Last call for Google’s Picasa photo service

A screen capture showing Google's Picasa desktop software running on a Windows 7 computer on Thursday, March 10, 2016.

A screen capture showing Google’s Picasa desktop software running on a Windows 7 computer on Thursday, March 10, 2016.

After years of languishing behind projects like Google+ and Google Photos, Picasa is finally going to the great software and Web service cemetery beyond the clouds. Google announced last month that Picasa was being retired, and the end begins March 15 when the company stops support of the Picasa desktop app. Picasa’s online Web albums will be changing starting May 1.

I’m writing today so people may have the chance to download the Picasa’s free software for Windows and Mac before it’s taken offline. Although I started with Picasa’s Web service, the desktop software has become an invaluable way to quickly sort images and do some basic editing (although the editing tools are closer to Instagram than Photoshop). Although Google is seeking a single service that works on mobile and desktop, that solution isn’t ready today.

At first glance, Picasa is a tough sell as it was first developed when software companies were determining how to bridge software that resided on local computers with cloud services. Picasa was both a desktop app (that Google initially acquired) and an online photo service and it could be hard to explain the difference between the two to others. The two services even had different Web addresses — the app was available at picasa.google.com while the Web service was available at picasaweb.google.com.

A screenshot shows the desktop software at the top of this blog post. Readers may contrast that with a view of the Web albums below.

Here's a look at the Picasa Web Albums service as viewed in Google Chrome on March 10, 2016.

Here’s a look at the Picasa Web Albums service as viewed in Google Chrome on March 10, 2016.

Compared with modern applications and Web services, both versions of Picasa look a bit dated but they were still generally effective.

When it came to sharing photos online, Picasa Web Albums made things simple without the clutter of other photo-sharing services, like PhotoBucket. You could embed individual Picasa images on other sites or share slideshows of entire albums. These features are not currently available in Google Photos.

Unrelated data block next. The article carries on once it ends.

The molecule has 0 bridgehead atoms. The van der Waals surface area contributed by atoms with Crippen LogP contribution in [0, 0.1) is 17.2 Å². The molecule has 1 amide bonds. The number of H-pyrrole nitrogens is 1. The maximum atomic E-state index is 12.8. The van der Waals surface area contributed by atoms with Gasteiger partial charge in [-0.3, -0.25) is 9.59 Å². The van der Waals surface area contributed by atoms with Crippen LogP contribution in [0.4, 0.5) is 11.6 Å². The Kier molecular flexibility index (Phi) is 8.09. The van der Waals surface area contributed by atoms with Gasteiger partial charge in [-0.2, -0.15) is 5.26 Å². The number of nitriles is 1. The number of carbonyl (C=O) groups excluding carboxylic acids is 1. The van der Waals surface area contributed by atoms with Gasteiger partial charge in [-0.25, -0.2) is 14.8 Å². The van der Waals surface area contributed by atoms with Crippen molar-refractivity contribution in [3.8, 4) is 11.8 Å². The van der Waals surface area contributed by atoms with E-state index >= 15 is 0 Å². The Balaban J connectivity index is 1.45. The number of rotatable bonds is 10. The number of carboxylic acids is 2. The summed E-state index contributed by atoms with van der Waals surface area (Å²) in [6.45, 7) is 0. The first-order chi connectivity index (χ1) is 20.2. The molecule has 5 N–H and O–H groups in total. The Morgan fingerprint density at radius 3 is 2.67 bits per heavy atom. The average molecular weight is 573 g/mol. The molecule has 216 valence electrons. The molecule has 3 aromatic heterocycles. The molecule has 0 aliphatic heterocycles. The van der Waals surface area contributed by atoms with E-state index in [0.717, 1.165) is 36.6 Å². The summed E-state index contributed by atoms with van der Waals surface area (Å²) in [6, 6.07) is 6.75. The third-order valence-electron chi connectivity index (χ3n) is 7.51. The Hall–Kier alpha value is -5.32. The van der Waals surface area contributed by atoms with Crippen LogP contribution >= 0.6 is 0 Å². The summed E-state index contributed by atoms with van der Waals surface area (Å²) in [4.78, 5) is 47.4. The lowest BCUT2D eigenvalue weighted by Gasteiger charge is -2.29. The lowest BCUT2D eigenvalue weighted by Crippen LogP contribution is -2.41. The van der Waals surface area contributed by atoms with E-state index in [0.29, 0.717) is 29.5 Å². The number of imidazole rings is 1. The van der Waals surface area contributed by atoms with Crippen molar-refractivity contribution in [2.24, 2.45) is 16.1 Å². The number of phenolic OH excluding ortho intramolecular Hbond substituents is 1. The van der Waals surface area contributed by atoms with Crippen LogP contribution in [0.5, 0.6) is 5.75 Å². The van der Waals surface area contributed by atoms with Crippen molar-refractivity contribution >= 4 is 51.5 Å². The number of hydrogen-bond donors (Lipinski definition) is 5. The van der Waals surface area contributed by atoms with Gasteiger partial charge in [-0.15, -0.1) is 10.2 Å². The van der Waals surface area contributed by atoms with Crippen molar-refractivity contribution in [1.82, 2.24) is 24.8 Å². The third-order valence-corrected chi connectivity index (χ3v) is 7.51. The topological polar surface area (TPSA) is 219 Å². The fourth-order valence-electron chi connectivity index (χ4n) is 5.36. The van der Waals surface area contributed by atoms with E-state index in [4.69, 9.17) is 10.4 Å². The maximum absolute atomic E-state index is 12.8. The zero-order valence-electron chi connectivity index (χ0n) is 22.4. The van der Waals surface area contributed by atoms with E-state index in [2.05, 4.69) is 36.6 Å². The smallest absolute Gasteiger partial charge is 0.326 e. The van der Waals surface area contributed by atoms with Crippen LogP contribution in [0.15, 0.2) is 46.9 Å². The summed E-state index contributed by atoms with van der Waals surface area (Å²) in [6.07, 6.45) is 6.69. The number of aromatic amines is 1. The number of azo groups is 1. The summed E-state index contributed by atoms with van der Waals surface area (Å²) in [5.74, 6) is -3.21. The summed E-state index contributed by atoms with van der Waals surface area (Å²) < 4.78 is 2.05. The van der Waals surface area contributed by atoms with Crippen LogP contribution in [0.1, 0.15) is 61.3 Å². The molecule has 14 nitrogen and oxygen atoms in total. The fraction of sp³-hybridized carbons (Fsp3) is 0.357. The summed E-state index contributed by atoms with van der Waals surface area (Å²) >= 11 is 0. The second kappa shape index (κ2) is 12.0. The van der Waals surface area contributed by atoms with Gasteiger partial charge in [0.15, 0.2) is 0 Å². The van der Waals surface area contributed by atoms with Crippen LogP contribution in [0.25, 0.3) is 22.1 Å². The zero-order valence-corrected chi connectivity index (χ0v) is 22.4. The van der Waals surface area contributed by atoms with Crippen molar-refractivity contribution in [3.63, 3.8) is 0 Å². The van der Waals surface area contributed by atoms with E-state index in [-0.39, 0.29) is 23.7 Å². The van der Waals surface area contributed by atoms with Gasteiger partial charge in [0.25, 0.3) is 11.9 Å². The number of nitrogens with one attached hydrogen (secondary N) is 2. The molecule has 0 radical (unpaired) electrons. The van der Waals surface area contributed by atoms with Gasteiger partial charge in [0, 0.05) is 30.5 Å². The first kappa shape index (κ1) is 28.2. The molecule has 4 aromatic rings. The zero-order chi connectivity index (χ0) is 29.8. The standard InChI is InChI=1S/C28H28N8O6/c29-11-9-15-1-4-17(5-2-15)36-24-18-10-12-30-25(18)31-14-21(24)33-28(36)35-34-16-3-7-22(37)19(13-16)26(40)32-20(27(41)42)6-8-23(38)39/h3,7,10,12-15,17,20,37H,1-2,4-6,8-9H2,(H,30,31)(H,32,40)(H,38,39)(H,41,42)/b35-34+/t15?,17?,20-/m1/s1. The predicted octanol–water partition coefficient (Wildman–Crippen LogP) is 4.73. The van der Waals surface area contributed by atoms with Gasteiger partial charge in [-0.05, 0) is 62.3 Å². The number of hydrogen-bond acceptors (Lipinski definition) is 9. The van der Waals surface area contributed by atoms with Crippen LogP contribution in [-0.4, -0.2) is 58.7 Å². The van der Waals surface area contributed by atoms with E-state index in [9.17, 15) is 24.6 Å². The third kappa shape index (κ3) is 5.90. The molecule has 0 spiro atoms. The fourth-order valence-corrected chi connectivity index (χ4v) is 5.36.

The biggest advantage of Google Photos is that it can store all of your photos at a usable size (Google+ Photos had a pretty small image size limit). I’ve found it extremely convenient for locating and sharing individual photos, but I’m less inclined to share whole albums. To be fair, I didn’t choose to share many albums with Picasa Web Albums, but I miss the ability to view other’s public photo profiles and share my own.

Ultimately, I’ll likely miss the desktop software most of all, especially when it came to processing screenshots. As someone whose personal computer is a MacBook, it’s easy to take cropped screenshots with the Command-Shift-4 keyboard shortcut. On a Windows PC, it’s initially easy to take the screenshot with the PrtScn key, but then you have to go to an image app like MS Paint, paste the screenshot into the image, crop it and then save it.

Picasa for Windows allowed users to skip a couple of steps. When Picasa was running, the PrtScn key captured the desktop directly to Picasa (alas, no secondary screens). With the image already saved, it was easy to go into Picasa, edit and crop the image and export it from a bitmap to a JPEG or PNG file.

The rest of the desktop app’s tools were straightforward. You couldn’t cut out or easily modify smaller elements of an image (something that had me running to Photoshop a couple times last year). The tools were useful for basic photo editing and caption information was saved in an IPTC format, which saved a lot of time for work. Users could also add text to an image, which saved me a lot of grief when I was working on my Christmas cards.